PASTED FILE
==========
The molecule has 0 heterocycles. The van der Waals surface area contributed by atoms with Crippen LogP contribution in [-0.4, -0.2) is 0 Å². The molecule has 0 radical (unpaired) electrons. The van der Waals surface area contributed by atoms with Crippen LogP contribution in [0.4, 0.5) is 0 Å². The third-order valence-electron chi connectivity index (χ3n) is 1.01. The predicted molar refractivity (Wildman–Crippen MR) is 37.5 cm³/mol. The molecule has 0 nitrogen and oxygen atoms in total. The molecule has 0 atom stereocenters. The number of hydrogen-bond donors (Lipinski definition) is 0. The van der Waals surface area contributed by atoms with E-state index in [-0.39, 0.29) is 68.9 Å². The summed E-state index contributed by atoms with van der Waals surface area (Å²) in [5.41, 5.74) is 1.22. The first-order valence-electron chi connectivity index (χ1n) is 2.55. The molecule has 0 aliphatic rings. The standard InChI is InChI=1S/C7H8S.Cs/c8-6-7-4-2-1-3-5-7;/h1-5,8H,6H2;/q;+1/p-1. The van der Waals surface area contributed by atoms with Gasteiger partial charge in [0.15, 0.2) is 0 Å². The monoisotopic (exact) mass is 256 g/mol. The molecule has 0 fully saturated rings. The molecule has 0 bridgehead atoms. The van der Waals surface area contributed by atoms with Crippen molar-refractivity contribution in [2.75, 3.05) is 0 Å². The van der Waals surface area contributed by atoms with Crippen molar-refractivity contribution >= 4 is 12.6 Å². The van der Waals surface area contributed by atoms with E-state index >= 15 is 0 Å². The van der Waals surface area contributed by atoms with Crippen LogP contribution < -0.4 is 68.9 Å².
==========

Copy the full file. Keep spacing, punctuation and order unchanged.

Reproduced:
The molecule has 0 heterocycles. The van der Waals surface area contributed by atoms with Crippen LogP contribution in [-0.4, -0.2) is 0 Å². The molecule has 0 radical (unpaired) electrons. The van der Waals surface area contributed by atoms with Crippen LogP contribution in [0.4, 0.5) is 0 Å². The third-order valence-electron chi connectivity index (χ3n) is 1.01. The predicted molar refractivity (Wildman–Crippen MR) is 37.5 cm³/mol. The molecule has 0 nitrogen and oxygen atoms in total. The molecule has 0 atom stereocenters. The number of hydrogen-bond donors (Lipinski definition) is 0. The van der Waals surface area contributed by atoms with E-state index in [-0.39, 0.29) is 68.9 Å². The summed E-state index contributed by atoms with van der Waals surface area (Å²) in [5.41, 5.74) is 1.22. The first-order valence-electron chi connectivity index (χ1n) is 2.55. The molecule has 0 aliphatic rings. The standard InChI is InChI=1S/C7H8S.Cs/c8-6-7-4-2-1-3-5-7;/h1-5,8H,6H2;/q;+1/p-1. The van der Waals surface area contributed by atoms with Gasteiger partial charge in [0.15, 0.2) is 0 Å². The monoisotopic (exact) mass is 256 g/mol. The molecule has 0 fully saturated rings. The molecule has 0 bridgehead atoms. The van der Waals surface area contributed by atoms with Crippen molar-refractivity contribution in [2.75, 3.05) is 0 Å². The van der Waals surface area contributed by atoms with Crippen molar-refractivity contribution >= 4 is 12.6 Å². The van der Waals surface area contributed by atoms with E-state index >= 15 is 0 Å². The van der Waals surface area contributed by atoms with Crippen LogP contribution < -0.4 is 68.9 Å².